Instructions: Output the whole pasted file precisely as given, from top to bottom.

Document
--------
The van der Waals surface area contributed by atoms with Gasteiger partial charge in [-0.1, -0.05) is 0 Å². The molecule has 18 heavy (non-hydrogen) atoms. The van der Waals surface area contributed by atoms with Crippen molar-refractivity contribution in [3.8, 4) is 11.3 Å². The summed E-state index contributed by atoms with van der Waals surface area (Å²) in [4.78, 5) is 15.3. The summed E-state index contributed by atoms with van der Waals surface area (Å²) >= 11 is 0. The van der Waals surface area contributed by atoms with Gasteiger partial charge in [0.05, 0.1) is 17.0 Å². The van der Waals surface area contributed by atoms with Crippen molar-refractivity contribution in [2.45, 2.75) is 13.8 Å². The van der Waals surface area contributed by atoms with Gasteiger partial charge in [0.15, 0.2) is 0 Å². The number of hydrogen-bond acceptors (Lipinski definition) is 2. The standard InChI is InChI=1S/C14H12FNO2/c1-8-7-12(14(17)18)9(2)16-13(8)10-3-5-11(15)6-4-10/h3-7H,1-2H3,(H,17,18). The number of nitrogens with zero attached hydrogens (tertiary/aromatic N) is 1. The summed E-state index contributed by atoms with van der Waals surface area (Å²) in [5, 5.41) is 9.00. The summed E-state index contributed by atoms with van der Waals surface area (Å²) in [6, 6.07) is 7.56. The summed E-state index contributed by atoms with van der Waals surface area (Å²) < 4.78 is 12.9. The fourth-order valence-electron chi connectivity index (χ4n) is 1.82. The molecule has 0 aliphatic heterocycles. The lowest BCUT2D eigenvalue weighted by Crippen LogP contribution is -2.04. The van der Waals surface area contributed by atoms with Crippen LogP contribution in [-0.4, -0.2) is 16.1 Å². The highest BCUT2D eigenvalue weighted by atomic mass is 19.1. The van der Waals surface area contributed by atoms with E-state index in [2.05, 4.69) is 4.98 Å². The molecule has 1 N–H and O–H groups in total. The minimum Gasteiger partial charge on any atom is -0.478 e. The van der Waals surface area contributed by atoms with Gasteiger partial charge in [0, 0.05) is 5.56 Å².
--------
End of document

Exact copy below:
The van der Waals surface area contributed by atoms with Gasteiger partial charge in [-0.1, -0.05) is 0 Å². The molecule has 18 heavy (non-hydrogen) atoms. The van der Waals surface area contributed by atoms with Crippen molar-refractivity contribution in [3.8, 4) is 11.3 Å². The summed E-state index contributed by atoms with van der Waals surface area (Å²) in [4.78, 5) is 15.3. The summed E-state index contributed by atoms with van der Waals surface area (Å²) >= 11 is 0. The van der Waals surface area contributed by atoms with Gasteiger partial charge in [0.05, 0.1) is 17.0 Å². The van der Waals surface area contributed by atoms with Crippen molar-refractivity contribution in [2.45, 2.75) is 13.8 Å². The van der Waals surface area contributed by atoms with Gasteiger partial charge in [0.15, 0.2) is 0 Å². The number of hydrogen-bond acceptors (Lipinski definition) is 2. The standard InChI is InChI=1S/C14H12FNO2/c1-8-7-12(14(17)18)9(2)16-13(8)10-3-5-11(15)6-4-10/h3-7H,1-2H3,(H,17,18). The number of nitrogens with zero attached hydrogens (tertiary/aromatic N) is 1. The summed E-state index contributed by atoms with van der Waals surface area (Å²) in [5, 5.41) is 9.00. The summed E-state index contributed by atoms with van der Waals surface area (Å²) in [6, 6.07) is 7.56. The summed E-state index contributed by atoms with van der Waals surface area (Å²) < 4.78 is 12.9. The fourth-order valence-electron chi connectivity index (χ4n) is 1.82. The molecule has 0 aliphatic heterocycles. The lowest BCUT2D eigenvalue weighted by Crippen LogP contribution is -2.04. The van der Waals surface area contributed by atoms with Crippen LogP contribution in [-0.4, -0.2) is 16.1 Å². The highest BCUT2D eigenvalue weighted by atomic mass is 19.1. The van der Waals surface area contributed by atoms with E-state index in [2.05, 4.69) is 4.98 Å². The molecule has 1 N–H and O–H groups in total. The minimum Gasteiger partial charge on any atom is -0.478 e. The van der Waals surface area contributed by atoms with Gasteiger partial charge in [0, 0.05) is 5.56 Å².